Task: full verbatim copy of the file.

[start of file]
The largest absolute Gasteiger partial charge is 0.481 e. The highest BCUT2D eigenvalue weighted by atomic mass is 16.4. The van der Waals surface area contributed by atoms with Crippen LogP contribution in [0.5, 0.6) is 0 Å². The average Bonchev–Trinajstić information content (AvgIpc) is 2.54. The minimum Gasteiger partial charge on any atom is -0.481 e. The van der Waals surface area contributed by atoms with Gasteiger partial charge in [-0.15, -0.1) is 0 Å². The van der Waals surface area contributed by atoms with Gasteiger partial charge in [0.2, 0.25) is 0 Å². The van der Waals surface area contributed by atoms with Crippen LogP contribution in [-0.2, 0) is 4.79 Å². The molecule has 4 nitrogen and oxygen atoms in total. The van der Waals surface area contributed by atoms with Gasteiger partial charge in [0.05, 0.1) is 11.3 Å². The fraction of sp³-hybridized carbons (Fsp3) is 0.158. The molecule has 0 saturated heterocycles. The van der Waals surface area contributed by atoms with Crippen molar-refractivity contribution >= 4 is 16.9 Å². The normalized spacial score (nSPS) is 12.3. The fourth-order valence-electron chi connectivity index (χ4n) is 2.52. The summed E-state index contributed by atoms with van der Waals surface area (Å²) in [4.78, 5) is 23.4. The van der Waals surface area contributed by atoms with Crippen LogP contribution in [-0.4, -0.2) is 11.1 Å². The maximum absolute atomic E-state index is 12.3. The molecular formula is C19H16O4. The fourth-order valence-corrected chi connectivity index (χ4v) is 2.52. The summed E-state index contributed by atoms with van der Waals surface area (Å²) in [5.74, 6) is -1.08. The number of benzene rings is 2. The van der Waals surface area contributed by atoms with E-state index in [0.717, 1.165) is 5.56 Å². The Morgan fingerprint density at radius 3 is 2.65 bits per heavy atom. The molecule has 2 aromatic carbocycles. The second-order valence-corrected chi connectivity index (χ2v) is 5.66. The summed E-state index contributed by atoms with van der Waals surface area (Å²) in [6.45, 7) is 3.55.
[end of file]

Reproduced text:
The largest absolute Gasteiger partial charge is 0.481 e. The highest BCUT2D eigenvalue weighted by atomic mass is 16.4. The van der Waals surface area contributed by atoms with Crippen LogP contribution in [0.5, 0.6) is 0 Å². The average Bonchev–Trinajstić information content (AvgIpc) is 2.54. The minimum Gasteiger partial charge on any atom is -0.481 e. The van der Waals surface area contributed by atoms with Gasteiger partial charge in [-0.15, -0.1) is 0 Å². The van der Waals surface area contributed by atoms with Gasteiger partial charge in [0.2, 0.25) is 0 Å². The van der Waals surface area contributed by atoms with Crippen LogP contribution in [-0.2, 0) is 4.79 Å². The molecule has 4 nitrogen and oxygen atoms in total. The van der Waals surface area contributed by atoms with Gasteiger partial charge in [0.05, 0.1) is 11.3 Å². The fraction of sp³-hybridized carbons (Fsp3) is 0.158. The molecule has 0 saturated heterocycles. The van der Waals surface area contributed by atoms with Crippen molar-refractivity contribution >= 4 is 16.9 Å². The normalized spacial score (nSPS) is 12.3. The fourth-order valence-electron chi connectivity index (χ4n) is 2.52. The summed E-state index contributed by atoms with van der Waals surface area (Å²) in [4.78, 5) is 23.4. The van der Waals surface area contributed by atoms with Crippen LogP contribution in [-0.4, -0.2) is 11.1 Å². The maximum absolute atomic E-state index is 12.3. The molecular formula is C19H16O4. The fourth-order valence-corrected chi connectivity index (χ4v) is 2.52. The summed E-state index contributed by atoms with van der Waals surface area (Å²) in [5.74, 6) is -1.08. The number of benzene rings is 2. The van der Waals surface area contributed by atoms with E-state index in [0.717, 1.165) is 5.56 Å². The Morgan fingerprint density at radius 3 is 2.65 bits per heavy atom. The molecule has 2 aromatic carbocycles. The second-order valence-corrected chi connectivity index (χ2v) is 5.66. The summed E-state index contributed by atoms with van der Waals surface area (Å²) in [6.45, 7) is 3.55.